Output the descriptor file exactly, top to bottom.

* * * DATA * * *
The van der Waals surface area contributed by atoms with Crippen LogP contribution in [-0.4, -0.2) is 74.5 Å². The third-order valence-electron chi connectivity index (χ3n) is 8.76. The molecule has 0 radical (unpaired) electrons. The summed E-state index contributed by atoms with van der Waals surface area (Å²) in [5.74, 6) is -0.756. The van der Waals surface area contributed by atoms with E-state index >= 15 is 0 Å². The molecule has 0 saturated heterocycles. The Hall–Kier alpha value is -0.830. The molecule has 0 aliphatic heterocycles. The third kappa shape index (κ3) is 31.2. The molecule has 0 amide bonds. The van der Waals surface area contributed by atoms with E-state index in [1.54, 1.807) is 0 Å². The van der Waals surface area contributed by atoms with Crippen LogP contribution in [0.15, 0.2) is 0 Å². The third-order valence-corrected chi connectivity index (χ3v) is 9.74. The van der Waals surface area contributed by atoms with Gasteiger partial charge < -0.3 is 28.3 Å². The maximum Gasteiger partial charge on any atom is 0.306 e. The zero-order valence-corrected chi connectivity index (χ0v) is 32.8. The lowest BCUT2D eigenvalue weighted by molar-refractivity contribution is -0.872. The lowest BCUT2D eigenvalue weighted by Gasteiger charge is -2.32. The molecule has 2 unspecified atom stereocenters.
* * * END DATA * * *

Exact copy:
The van der Waals surface area contributed by atoms with Crippen LogP contribution in [-0.4, -0.2) is 74.5 Å². The third-order valence-electron chi connectivity index (χ3n) is 8.76. The molecule has 0 radical (unpaired) electrons. The summed E-state index contributed by atoms with van der Waals surface area (Å²) in [5.74, 6) is -0.756. The van der Waals surface area contributed by atoms with E-state index >= 15 is 0 Å². The molecule has 0 saturated heterocycles. The Hall–Kier alpha value is -0.830. The molecule has 0 aliphatic heterocycles. The third kappa shape index (κ3) is 31.2. The molecule has 0 amide bonds. The van der Waals surface area contributed by atoms with E-state index in [1.54, 1.807) is 0 Å². The van der Waals surface area contributed by atoms with Crippen LogP contribution in [0.15, 0.2) is 0 Å². The third-order valence-corrected chi connectivity index (χ3v) is 9.74. The van der Waals surface area contributed by atoms with Gasteiger partial charge < -0.3 is 28.3 Å². The maximum Gasteiger partial charge on any atom is 0.306 e. The zero-order valence-corrected chi connectivity index (χ0v) is 32.8. The lowest BCUT2D eigenvalue weighted by molar-refractivity contribution is -0.872. The lowest BCUT2D eigenvalue weighted by Gasteiger charge is -2.32. The molecule has 2 unspecified atom stereocenters.